Not quite as good as other works from Aristophanes. It seems he foolishly pushes the value of a peace built upon carousing and letchery over the often important causes that drive wars. This is similar to the stupid pacifist arguments commonly encountered today. "Why fight when there is so much physical pleasure to be had." This view is childish. We all love pleasure, but sometimes innocent people need to be defended from the excessive, self-centered pleasures of others.
Mohamed El-Mahallawy
لا شك أن الكوميديا التي تستطيع إنتزاع البسمة منك يجب ان تكون متفاعلة مع زمنك ، صعب جداً ان تُشاهد الآن فيلم كوميدي قديم كنت تضحك عليه وقتها ، ثم تستمر في الضحك الآن ، الإنسان يتغير بمفاهيمه وعقليته ويؤثر عليه الزمن الذي يعيشه ، يُقال إنها مسرحية كوميدية ولكني لم أضحك ، وربما لم أبتسم :)) ولكنها ذات قيمة مغلفة ...
يظهر مضمونها في النهاية بان السلام "حلم" مستحيل التحقيق ، إهانة للجيوش والكرامة الخاصة بالبلاد
هذا طبعاً غير إهانة الإغريقيين المستمرة لآلهاتهم كعادتهم ، ولكنها لذيذة .
Jan 18, 2017 rated it did not like it
I'm quite a fan of Aristophanes, but this one is just a big failure. Begining seems promising, fly on the big beetle to meet gods.... but some promises aren't fulfilled, such as this one.
Soon after nice begining, this play becomes just a mess created out of loosely connected scenes that lacks humour and are filled with wierd allusions and references so their often unreadable.
Sep 09, 2016 rated it really liked it
De las mejores de Aristófanes. El aspecto que la Paz esté encerrada, que Polemos ocasione disputas, que Hermes participe hacen ya de la obra una maravilla. El aspecto estructural del texto está bien ensamblado y las menciones políticas atinadas. El héroe es cómico como tal y su propósito se adhiere al beneficio colectivo.
Nov 22, 2015 rated it did not like it
No me he enterado de nada.

Las múltiples referencias de Aristófanes a la situación política de ese momento, las burlas hacia otros dramaturgos y los juegos de palabras (que pierden un poco el significado tras los siglos y las diversas traducciones), creo que quedan bastante obsoletas en el presente siglo. En mi opinión, la tragedia griega ha evolucionado bastante mejor que la comedia.
Nov 11, 2016 rated it liked it  ·  review of another edition
Shelves: clássicos, gregos
epá este gajo só escreve sobre merda, literalmente.
Caleb Smith
Aug 02, 2016 rated it it was amazing
Cool. Full nudity in staging directions. Sex. Flying dung beetles. I'm still in awe of this and all the other Greek dramas.
Neens Bea
Nov 28, 2012 rated it liked it  ·  review of another edition
Shelves: classics, 2016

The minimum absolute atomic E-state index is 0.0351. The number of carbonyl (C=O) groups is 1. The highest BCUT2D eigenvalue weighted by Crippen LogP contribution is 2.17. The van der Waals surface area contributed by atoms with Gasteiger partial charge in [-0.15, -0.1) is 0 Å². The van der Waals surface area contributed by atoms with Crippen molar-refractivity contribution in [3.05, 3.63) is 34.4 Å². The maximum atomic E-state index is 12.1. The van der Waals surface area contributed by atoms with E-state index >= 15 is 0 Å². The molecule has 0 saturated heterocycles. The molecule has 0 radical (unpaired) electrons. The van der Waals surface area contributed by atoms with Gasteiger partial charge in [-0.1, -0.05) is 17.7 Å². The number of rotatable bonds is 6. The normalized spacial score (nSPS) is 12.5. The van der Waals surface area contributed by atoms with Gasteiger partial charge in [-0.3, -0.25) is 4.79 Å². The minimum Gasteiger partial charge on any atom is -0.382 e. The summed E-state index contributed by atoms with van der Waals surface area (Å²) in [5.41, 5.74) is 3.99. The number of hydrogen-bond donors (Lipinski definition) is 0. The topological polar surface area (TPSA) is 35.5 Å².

Thank goodness the free e-book is annotated! A lot of the comedy is lost in time and translation - and due to my ignorance. (Note to self: must learn more about Ancient Greece.)
The Complete Plays of Aristophanes

In compilation only.
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Aristophanes (Greek: Αριστοφάνης; c. 446 BCE – c. 386 BCE) was a playwright of ancient Athens.

About 11 of his works are known in full, and they are the only plays of the "Old Comedy" style to have survived. They are The Acharnians, The Birds, The Clouds, The Ecclesiazusae, The Frogs, The Knights, Peace, Plutus (Wealth), The Thesmophoriazusae, and The Wasps. These plays have been translated into m
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“If it is necessary for us to do anything [in view of peace], direct us and architect.

πρὸς τάδ’ ἡμῖν, εἴ τι χρὴ δρᾶν, φράζε κἀρχιτεκτόνει.”
“HERMES Meseems I can sniff a man. (HE PERCEIVES TRYGAEUS ASTRIDE HIS BEETLE.) Why, what plague is this? TRYGAEUS A horse-beetle. HERMES Oh! impudent, shameless rascal! oh! scoundrel! triple scoundrel! the greatest scoundrel in the world! how did you come here? Oh! scoundrel of all scoundrels! your name? Reply. TRYGAEUS Triple scoundrel. HERMES Your country? TRYGAEUS Triple scoundrel. HERMES Your father? TRYGAEUS My father? Triple scoundrel. HERMES By the Earth, you shall die, unless you tell me your name. TRYGAEUS I am Trygaeus of the Athmonian deme, a good vine-dresser, little addicted to quibbling and not at all an informer. HERMES Why do you come? TRYGAEUS I come to bring you this meat. HERMES Ah! my good friend, did you have a good journey? TRYGAEUS Glutton, be off! I no longer seem a triple scoundrel to you. Come, call Zeus. HERMES” 0 likes